This is the way the world ends: with a nanosecond of computer error in a Defense Department laboratory and a million casual contacts that form the links in a chain letter of death.
And here is the bleak new world of the day after: a world stripped of its institutions and emptied of 99 percent of its people. A world in which a handful of panicky survivors choose sides - or are chosen. A world in which good rides on the frail shoulders of the 108-year-old Mother Abagail - and the worst nightmares of evil are embodied in a man with a lethal smile and unspeakable powers: Randall Flagg, the dark man.
In 1978 Stephen King published The Stand, the novel that is now considered to be one of his finest works. But as it was first published, The Stand was incomplete, since more than 150,000 words had been cut from the original manuscript.
Now Stephen King's apocalyptic vision of a world blasted by plague and embroiled in an elemental struggle between good and evil has been restored to its entirety. The Stand: The Complete and Uncut Edition includes more than 500 pages of material previously deleted, along with new material that King added as he reworked the manuscript for a new generation. It gives us new characters and endows familiar ones with new depths. It has a new beginning and a new ending. What emerges is a gripping work with the scope and moral complexity of a true epic.
For hundreds of thousands of fans who read or listened to The Stand in its original version and wanted more, this new edition is Stephen King's gift. And those who are hearing The Stand for the first time will discover a triumphant and eerily plausible work of the imagination that takes on the issues that will determine our survival.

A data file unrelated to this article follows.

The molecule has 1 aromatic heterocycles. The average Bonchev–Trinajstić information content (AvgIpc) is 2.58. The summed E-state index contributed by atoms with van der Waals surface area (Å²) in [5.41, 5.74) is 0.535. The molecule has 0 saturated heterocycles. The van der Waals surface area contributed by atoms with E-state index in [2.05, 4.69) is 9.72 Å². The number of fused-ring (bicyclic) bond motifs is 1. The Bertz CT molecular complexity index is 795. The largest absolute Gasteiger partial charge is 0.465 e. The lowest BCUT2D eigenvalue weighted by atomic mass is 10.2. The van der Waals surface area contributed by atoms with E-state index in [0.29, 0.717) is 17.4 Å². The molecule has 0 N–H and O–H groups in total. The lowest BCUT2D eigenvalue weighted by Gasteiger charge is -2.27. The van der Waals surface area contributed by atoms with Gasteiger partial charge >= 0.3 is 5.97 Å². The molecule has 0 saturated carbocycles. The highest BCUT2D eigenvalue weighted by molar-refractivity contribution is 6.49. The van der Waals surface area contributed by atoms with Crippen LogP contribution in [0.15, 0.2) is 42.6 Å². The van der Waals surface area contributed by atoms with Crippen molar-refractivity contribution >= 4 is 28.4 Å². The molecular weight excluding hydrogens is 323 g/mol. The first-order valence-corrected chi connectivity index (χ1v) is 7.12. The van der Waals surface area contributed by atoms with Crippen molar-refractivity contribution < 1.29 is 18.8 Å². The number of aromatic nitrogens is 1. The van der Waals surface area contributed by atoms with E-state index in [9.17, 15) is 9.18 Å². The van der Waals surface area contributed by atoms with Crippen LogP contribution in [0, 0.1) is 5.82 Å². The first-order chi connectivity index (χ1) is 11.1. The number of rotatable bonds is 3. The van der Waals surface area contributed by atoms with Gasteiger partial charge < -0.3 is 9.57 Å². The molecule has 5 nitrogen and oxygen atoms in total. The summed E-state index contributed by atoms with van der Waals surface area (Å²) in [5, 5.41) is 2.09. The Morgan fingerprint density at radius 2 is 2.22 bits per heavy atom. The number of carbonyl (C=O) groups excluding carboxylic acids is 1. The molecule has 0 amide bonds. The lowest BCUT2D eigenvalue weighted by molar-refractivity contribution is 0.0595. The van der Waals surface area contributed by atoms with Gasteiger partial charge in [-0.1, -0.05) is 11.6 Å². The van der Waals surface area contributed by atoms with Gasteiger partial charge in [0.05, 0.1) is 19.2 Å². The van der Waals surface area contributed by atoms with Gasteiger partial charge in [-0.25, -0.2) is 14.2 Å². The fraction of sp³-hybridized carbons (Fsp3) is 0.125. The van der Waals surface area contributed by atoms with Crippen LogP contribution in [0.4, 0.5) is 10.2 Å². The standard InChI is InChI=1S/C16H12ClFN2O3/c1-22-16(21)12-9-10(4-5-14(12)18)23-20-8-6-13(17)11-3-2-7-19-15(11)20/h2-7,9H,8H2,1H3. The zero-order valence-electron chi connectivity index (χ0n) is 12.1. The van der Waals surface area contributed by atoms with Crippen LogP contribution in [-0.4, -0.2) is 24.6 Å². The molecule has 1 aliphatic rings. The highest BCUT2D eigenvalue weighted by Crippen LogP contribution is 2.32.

©1978 Stephen King (P)2012 Random House
"A master storyteller." (Los Angeles Times)
"[The Stand] has everything. Adventure. Romance. Prophecy. Allegory. Satire. Fantasy. Realism. Apocalypse. Great!" (The New York Times Book Review)
"As brilliant a dark dream as has ever been dreamed in this century." (Palm Beach Post)
What a wonderful adventure. For 900 pages, and 48 hours of audio, it sure doesn't seem like it. This reading is perfect. I laughed, cried...but most importantly, I was consumed by this book throughout the entire thing. 5 stars!!
Arguably, Stephen King's greatest novel read by the great Grover Gardner who brought Salem's 'Lot to life. This is a well-mixed version of the King classic (in the longer, unabridged, uncut edition form) free from strange music selections and oddly placed sound effects with unfortunately plague many audiobook versions of The Master's works.
I am fairly new to audiobooks, so this rates among the top of the books I have listened to. That being said, I am not new to books, and Stephen King has always been a favorite author of mine. I recently read 11/22/63: A Novel. That book is better than this one, but this one is still a great read, and it has stood the test of time--sorta.
I enjoyed the post-apocalyptic aspect. I always say that I wish the zombie apocalypse would come (jokingly of course), and this book has that sort of feel from time to time. The disappearance of electricity and the conveniences we are used to living with is an interesting thought to ponder.
I have never heard Grover Gardner before this, but I thought he did a splendid job. I will be looking for more of his work.
Umm....No? Under no circumstances would I want to sit for over 40 hours for anything. I do audible to help pass the time while at work. I am an automotive restoration specialist, and the stories take me to another place. Let's face it; who wants to be at work? So no, I did not want to listen to this book all in one sitting.
For all those people hating of the slow start:
In order to enjoy the beauty of a rose, you must wait for it to bloom; This story is about the end of the world. Yes. But it is also about the people. I would say MORE so about the people. Whether it be a good book or a great movie, the one thing that makes you love or hate any particular character is how they were developed--something any author worth his/her weight in salt understands, and King excels at. My advice? Take a deep breath and deal with it. The slow periods have a point--character development--and that is what makes this a great story.
I have read this book several times, and now that I "listen" to books, I had to listen to it and it's amazing, I find more things I missed and really enjoyed this audio book immensely.
I thought the performance was above average, but, not stellar. The narrator wasn't quite what I imagined should be, but good all the same. I highly recommend this to anyone who is a fan of King's books.
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